Wednesday, 15 July 2015

Star Citizen and My Thoughts on Derek Smart's Blog Post

There's something about all of the marketing for Star Citizen that never fails to excite me. The Freelancer and Constellation commercials both make me tingle with excitement. Whoever is doing the marketing for Cloud Imperium Games is doing a stellar job of hyping the concepts of Star Citizen (pun completely intended). But as time goes on, I find myself doubting if Star Citizen will ever actually happen, and if it does, if it will live up to the expectations that Chris Roberts and his team have created for the game.

Derek Smart - litigious game dev &
self confessed troll.
Small disclaimer: I at no stage have put any money toward Star Citizen. My wish for the game to succeed is not from a financial standpoint of wanting my 'investment' to pay off, but a general love of space sim games.

This whole post started because of a blog post I recently read by Derek Smart, the president and lead developer at 3000AD Games. Derek's games have always been controversial (putting it politely), and unfortunately, his response to criticism usually involves bans and threats of lawyers. Smart has also said in the past that he will occasionally "post just to piss these guys off", and "go in there (forums) and start trouble", essentially describing himself as an internet troll. However, despite his history of poorly made games, litigious nature and generally toxic personality, I still feel like Derek raises some valid criticism of CIG and Star Citizen, even if I disagree with his message of wanting everyone who backed the game to demand refunds or sue CIG.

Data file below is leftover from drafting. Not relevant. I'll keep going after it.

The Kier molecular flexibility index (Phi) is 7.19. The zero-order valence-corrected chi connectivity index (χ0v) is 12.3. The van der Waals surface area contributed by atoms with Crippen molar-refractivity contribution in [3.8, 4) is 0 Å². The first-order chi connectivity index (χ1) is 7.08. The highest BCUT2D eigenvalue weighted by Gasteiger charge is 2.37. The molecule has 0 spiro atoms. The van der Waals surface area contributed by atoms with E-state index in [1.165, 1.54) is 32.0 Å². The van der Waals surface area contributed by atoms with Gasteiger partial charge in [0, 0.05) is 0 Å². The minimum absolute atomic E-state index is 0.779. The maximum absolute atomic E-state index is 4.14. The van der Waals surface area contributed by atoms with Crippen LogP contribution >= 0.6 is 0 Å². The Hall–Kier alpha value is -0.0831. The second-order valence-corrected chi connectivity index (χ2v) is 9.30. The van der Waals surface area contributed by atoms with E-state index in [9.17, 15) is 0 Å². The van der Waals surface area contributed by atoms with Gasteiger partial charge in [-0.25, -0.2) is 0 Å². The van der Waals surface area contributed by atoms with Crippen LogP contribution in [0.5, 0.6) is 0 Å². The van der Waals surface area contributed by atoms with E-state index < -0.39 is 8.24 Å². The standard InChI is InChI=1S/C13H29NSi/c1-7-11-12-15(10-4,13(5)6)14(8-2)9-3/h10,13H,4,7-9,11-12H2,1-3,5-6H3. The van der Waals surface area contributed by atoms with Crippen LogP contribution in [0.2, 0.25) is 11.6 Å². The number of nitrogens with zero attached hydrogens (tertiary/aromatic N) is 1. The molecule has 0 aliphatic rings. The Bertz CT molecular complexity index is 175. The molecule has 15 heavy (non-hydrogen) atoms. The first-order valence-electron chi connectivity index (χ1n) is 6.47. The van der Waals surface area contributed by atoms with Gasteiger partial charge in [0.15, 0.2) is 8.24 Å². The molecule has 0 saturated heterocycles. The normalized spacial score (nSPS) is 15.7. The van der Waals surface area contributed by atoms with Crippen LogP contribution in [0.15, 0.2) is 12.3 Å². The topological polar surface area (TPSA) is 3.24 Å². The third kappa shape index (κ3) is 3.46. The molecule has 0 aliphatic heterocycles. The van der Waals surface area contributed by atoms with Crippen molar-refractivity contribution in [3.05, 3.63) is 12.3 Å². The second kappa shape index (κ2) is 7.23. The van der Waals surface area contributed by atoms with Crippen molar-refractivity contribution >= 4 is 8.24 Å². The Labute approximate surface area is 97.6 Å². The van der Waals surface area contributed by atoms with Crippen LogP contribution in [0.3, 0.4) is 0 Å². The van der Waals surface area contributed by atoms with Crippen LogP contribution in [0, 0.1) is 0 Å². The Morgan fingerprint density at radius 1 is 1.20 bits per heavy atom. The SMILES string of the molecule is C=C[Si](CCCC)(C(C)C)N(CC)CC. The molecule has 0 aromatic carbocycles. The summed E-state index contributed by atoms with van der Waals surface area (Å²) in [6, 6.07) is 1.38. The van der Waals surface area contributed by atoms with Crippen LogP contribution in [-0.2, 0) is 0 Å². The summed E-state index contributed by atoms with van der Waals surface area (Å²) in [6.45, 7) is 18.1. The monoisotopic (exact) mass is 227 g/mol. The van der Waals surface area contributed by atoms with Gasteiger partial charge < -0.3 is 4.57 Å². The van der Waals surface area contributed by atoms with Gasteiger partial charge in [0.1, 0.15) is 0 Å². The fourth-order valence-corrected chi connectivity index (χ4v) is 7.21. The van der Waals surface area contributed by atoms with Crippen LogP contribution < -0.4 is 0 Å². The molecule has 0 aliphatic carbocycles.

When Star Citizen was Kickstarted back in 2012, the features they listed were reasonably humble: a 'rich universe' with single player (online co-op available), persistent online multiplayer, the option to create modded servers (not hosted by CIG) and submit player created ships to CIG for implementation into the main game. Where Elite Dangerous promised, and delivered, a massive universe, Chris and his team promised a smaller universe with far more depth to individual systems. All of this was slated to be released in November 2014, and the game eventually raised $2.1 million on Kickstarter.

We're now in July of 2015, and at the time of writing Cloud Imperium Games has raised just over $85 million from just under 925,000 people. You can actually watch in real time how much they have raised here. That page also contains all of the stretch goals they have hit. They are no longer adding stretch goals, giving the reason for this move as they don't want the game to have too much feature creep. However, I would argue that the game already has some pretty severe feature creep.

Today the list of features has grown to immense levels including:

  • 100 star systems (handcrafted)
  • Professional motion capture, including facial capture
  • Orchestral score
  • A single player campaign, Squadron 42, that has at least 50 missions (although further stretch goals hint at more than that)
  • Ship boarding
  • Immersive capital ship gameplay (putting out fires, repairing systems, etc)